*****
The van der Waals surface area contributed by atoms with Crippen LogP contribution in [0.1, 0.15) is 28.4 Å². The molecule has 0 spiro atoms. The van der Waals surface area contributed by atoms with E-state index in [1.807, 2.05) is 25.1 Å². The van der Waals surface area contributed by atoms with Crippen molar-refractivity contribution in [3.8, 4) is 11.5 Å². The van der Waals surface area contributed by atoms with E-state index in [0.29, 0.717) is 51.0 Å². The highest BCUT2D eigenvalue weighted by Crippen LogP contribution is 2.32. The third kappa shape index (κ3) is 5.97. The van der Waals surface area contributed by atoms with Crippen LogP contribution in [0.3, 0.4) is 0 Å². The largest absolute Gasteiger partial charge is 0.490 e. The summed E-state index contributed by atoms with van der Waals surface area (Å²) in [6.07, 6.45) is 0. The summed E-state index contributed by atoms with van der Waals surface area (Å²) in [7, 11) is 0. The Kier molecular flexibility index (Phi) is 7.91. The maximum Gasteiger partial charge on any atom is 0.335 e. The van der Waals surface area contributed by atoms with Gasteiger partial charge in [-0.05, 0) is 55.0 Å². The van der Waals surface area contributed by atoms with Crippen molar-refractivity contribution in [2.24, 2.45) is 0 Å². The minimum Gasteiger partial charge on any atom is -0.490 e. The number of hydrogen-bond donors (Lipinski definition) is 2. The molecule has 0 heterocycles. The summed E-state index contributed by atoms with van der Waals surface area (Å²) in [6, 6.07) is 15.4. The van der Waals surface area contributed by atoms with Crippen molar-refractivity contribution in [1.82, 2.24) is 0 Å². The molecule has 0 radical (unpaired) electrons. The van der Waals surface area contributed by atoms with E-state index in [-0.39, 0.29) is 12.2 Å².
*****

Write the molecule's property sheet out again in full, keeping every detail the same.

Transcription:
The van der Waals surface area contributed by atoms with Crippen LogP contribution in [0.1, 0.15) is 28.4 Å². The molecule has 0 spiro atoms. The van der Waals surface area contributed by atoms with E-state index in [1.807, 2.05) is 25.1 Å². The van der Waals surface area contributed by atoms with Crippen molar-refractivity contribution in [3.8, 4) is 11.5 Å². The van der Waals surface area contributed by atoms with E-state index in [0.29, 0.717) is 51.0 Å². The highest BCUT2D eigenvalue weighted by Crippen LogP contribution is 2.32. The third kappa shape index (κ3) is 5.97. The van der Waals surface area contributed by atoms with Crippen LogP contribution in [0.3, 0.4) is 0 Å². The largest absolute Gasteiger partial charge is 0.490 e. The summed E-state index contributed by atoms with van der Waals surface area (Å²) in [6.07, 6.45) is 0. The summed E-state index contributed by atoms with van der Waals surface area (Å²) in [7, 11) is 0. The Kier molecular flexibility index (Phi) is 7.91. The maximum Gasteiger partial charge on any atom is 0.335 e. The van der Waals surface area contributed by atoms with Gasteiger partial charge in [-0.05, 0) is 55.0 Å². The van der Waals surface area contributed by atoms with Crippen molar-refractivity contribution in [2.24, 2.45) is 0 Å². The minimum Gasteiger partial charge on any atom is -0.490 e. The number of hydrogen-bond donors (Lipinski definition) is 2. The molecule has 0 heterocycles. The summed E-state index contributed by atoms with van der Waals surface area (Å²) in [6, 6.07) is 15.4. The van der Waals surface area contributed by atoms with Crippen molar-refractivity contribution in [1.82, 2.24) is 0 Å². The molecule has 0 radical (unpaired) electrons. The van der Waals surface area contributed by atoms with E-state index in [-0.39, 0.29) is 12.2 Å².